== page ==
In politics, there are constituents and representatives. As constituents, we put representatives in office. They work for us, and as such, their behavior indicates if they deserve and are worthy of our votes. It’s easy to let them know what you think. Google your representatives, go to their websites. You will find local and Washington phone numbers, and addresses. Call or write, but do something. If enough constituents let their representatives know a vote for them in the next election is dependent upon them doing their jobs, Washington politicians might just get a collective brain.

Today is the 219th day of the year. To date, there have been 251 mass shootings in the United States. More than 250 people are dead, and more than 1000 have been injured.  Do you prefer to act or live in a potential war zone?

 

Todd Tongen

Todd Tongen

Miami lost a friend.  Todd Tongen, WPLG newscaster and weekend morning anchor passed away over the weekend.  He was a brilliant storyteller and an excellent journalist.  Several years ago, Todd came up with an idea, the “10 Taxi.”  In his role as the taxi driver, he would drive celebrities around town.  There were priceless moments in the cab, as he provided us with interviews with such people as Peter Jennings, Ed McMahon, and Joan Rivers.

There was no doubt Todd loved his job. Whether at the anchor desk, or dressing as a “Todd turkey,” while collecting food for the less fortunate at Thanksgiving, collecting books for disadvantaged kids as part of the WPLG Big Book Drive, or traveling over Dade and Broward counties gathering Toys for Tots at Christmas, he brought enthusiasm, exuberance, and energy to his segments.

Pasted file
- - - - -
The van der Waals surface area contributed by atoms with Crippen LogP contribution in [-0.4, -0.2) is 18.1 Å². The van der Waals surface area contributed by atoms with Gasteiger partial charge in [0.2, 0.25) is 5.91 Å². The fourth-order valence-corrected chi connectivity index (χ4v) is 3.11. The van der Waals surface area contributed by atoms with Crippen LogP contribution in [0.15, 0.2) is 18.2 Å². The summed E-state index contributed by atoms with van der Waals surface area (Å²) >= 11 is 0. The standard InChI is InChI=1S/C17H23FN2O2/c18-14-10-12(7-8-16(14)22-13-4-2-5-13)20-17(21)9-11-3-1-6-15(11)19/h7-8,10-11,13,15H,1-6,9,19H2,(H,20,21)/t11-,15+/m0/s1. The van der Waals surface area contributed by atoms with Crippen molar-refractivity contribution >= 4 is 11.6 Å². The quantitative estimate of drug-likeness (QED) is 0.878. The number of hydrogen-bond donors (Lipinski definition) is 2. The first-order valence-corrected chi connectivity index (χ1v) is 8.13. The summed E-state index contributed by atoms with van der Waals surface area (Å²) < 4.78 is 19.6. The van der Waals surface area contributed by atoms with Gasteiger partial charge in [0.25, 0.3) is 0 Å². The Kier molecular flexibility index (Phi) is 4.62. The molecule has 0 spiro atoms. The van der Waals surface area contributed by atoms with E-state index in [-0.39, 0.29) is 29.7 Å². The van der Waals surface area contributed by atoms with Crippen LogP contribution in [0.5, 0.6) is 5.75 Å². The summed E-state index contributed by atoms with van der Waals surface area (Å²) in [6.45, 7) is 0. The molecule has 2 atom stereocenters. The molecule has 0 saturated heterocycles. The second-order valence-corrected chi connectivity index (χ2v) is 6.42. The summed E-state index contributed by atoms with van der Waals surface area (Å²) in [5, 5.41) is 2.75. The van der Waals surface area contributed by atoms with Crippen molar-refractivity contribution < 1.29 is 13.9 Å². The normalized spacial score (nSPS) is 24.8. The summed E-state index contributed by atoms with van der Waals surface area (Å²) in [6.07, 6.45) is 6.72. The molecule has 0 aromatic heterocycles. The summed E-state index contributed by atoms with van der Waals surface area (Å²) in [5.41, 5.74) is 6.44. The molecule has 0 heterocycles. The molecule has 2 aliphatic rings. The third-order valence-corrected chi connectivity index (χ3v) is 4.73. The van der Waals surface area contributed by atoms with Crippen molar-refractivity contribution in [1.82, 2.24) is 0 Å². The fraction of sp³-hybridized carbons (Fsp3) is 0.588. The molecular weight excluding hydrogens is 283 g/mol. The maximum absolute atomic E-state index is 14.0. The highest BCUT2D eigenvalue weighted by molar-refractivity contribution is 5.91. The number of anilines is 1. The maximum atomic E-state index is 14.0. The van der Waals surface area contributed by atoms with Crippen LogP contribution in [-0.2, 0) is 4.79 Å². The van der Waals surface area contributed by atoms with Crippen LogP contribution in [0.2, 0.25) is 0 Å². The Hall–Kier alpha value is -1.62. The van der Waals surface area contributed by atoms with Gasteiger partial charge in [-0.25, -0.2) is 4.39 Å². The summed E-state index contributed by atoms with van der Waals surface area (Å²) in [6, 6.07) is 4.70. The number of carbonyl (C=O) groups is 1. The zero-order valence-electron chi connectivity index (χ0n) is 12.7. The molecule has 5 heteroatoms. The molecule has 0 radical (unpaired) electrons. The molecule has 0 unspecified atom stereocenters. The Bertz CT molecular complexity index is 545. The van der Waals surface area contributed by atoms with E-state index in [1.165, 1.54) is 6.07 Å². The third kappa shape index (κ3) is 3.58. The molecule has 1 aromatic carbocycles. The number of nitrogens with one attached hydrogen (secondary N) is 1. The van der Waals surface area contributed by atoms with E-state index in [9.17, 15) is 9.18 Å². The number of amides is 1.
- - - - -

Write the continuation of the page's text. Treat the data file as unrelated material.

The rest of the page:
I never had the opportunity to meet Todd.  However, as an avid viewer of WPLG, I’ve watched him for decades.  In my mind, he was part of my family.   My heart goes out to his wife and sons, as well as his WPLG family as they mourn his loss.

I was looking at Facebook and found a short Q & A about Todd.  At one point, he was asked to give one word that would describe him.  He said, with that twinkle in his eye, “supercalifragilisticexpialidocious.”  If I were asked, I’d choose joy.   In all the years he shared his life with Miami, he demonstrated his happiness with life.  Joy is contagious, and after a few moments of watching Todd, we were happier as well.  Thank you, Todd.

TWO WOMEN

TWO WOMEN

Editor’s Note:  This was first published on April 18, 2017.  Sunday is Mother’s Day, and feeling a little nostalgic, I thought it appropriate to post it again.

I had a birthday last week, and it brought to mind two important women in my life.  The first was my mother.  The second was my mom.

“Huh?” you say.  “I thought you said two, women.”

I was born in a very conservative Midwest.   At that time, a stigma existed about pregnancy without the benefit of marriage.  Judgment and criticism had not evolved much beyond the puritanical beliefs noted in “The Scarlet Letter.”

My mother, Florence, was a self-reliant woman who supported two young children from a previous marriage.  There was no place to hide when she found herself pregnant.

A relative and close friend, Bonnie, approached her regarding her pregnancy.  What could she do to help?  After some conversation, Bonnie had a suggestion.  She said, “I’ve always wanted a girl, and I can’t have more children.  If you have a girl, would you consider letting us adopt her?”

I don’t know how long the two considered this proposal before they agreed.  And, that is how my “mom” came into the picture.

I was raised in a family of four — my mom, dad, and two older brothers.  I can’t believe how incredibly lucky I was.  Despite a decade and more age difference between my brothers and I, we’ve always been incredibly close.  My parents were encouraging and supportive of my efforts.  I never questioned the love that surrounded me.  From the beginning, I knew I was adopted, but never knew the circumstances.  Nor did I have a clue Aunt Flo was actually my birth mother.  She did not want me to know, and that fact remained undisclosed until her death when I was eighteen.